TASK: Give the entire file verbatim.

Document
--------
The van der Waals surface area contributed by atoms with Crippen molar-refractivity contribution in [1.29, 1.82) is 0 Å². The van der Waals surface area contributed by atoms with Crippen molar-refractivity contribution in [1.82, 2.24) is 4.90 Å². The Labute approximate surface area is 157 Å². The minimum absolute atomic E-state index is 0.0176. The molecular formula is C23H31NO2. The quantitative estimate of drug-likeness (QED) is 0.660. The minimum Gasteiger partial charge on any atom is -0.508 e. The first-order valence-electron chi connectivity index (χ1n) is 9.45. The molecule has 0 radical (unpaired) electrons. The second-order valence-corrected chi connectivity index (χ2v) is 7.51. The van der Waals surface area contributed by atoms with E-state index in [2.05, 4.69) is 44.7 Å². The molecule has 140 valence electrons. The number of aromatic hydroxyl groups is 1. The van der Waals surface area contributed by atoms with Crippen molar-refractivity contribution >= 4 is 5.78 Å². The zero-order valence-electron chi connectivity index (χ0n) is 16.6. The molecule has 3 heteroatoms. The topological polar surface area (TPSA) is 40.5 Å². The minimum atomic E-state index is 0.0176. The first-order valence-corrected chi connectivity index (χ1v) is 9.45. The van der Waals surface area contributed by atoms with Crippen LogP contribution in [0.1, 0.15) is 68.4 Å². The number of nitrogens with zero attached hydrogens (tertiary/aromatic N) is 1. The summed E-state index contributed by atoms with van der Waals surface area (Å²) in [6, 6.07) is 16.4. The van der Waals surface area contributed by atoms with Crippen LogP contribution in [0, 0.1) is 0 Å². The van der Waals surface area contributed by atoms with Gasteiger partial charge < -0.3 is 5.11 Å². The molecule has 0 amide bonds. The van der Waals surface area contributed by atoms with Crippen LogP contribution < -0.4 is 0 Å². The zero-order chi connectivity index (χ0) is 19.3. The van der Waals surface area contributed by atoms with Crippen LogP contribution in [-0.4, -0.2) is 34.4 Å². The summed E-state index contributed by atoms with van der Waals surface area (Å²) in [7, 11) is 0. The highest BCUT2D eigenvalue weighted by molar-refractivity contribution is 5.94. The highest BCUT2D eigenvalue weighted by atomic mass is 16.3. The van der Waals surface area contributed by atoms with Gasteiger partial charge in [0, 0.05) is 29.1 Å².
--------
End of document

The van der Waals surface area contributed by atoms with Crippen molar-refractivity contribution in [1.29, 1.82) is 0 Å². The van der Waals surface area contributed by atoms with Crippen molar-refractivity contribution in [1.82, 2.24) is 4.90 Å². The Labute approximate surface area is 157 Å². The minimum absolute atomic E-state index is 0.0176. The molecular formula is C23H31NO2. The quantitative estimate of drug-likeness (QED) is 0.660. The minimum Gasteiger partial charge on any atom is -0.508 e. The first-order valence-electron chi connectivity index (χ1n) is 9.45. The molecule has 0 radical (unpaired) electrons. The second-order valence-corrected chi connectivity index (χ2v) is 7.51. The van der Waals surface area contributed by atoms with E-state index in [2.05, 4.69) is 44.7 Å². The molecule has 140 valence electrons. The number of aromatic hydroxyl groups is 1. The van der Waals surface area contributed by atoms with Crippen molar-refractivity contribution >= 4 is 5.78 Å². The zero-order valence-electron chi connectivity index (χ0n) is 16.6. The molecule has 3 heteroatoms. The topological polar surface area (TPSA) is 40.5 Å². The minimum atomic E-state index is 0.0176. The first-order valence-corrected chi connectivity index (χ1v) is 9.45. The van der Waals surface area contributed by atoms with Crippen LogP contribution in [0.1, 0.15) is 68.4 Å². The number of nitrogens with zero attached hydrogens (tertiary/aromatic N) is 1. The summed E-state index contributed by atoms with van der Waals surface area (Å²) in [6, 6.07) is 16.4. The van der Waals surface area contributed by atoms with Crippen LogP contribution in [0, 0.1) is 0 Å². The van der Waals surface area contributed by atoms with Gasteiger partial charge < -0.3 is 5.11 Å². The molecule has 0 amide bonds. The van der Waals surface area contributed by atoms with Crippen LogP contribution < -0.4 is 0 Å². The zero-order chi connectivity index (χ0) is 19.3. The van der Waals surface area contributed by atoms with Crippen LogP contribution in [-0.4, -0.2) is 34.4 Å². The summed E-state index contributed by atoms with van der Waals surface area (Å²) in [7, 11) is 0. The highest BCUT2D eigenvalue weighted by molar-refractivity contribution is 5.94. The highest BCUT2D eigenvalue weighted by atomic mass is 16.3. The van der Waals surface area contributed by atoms with Gasteiger partial charge in [0, 0.05) is 29.1 Å².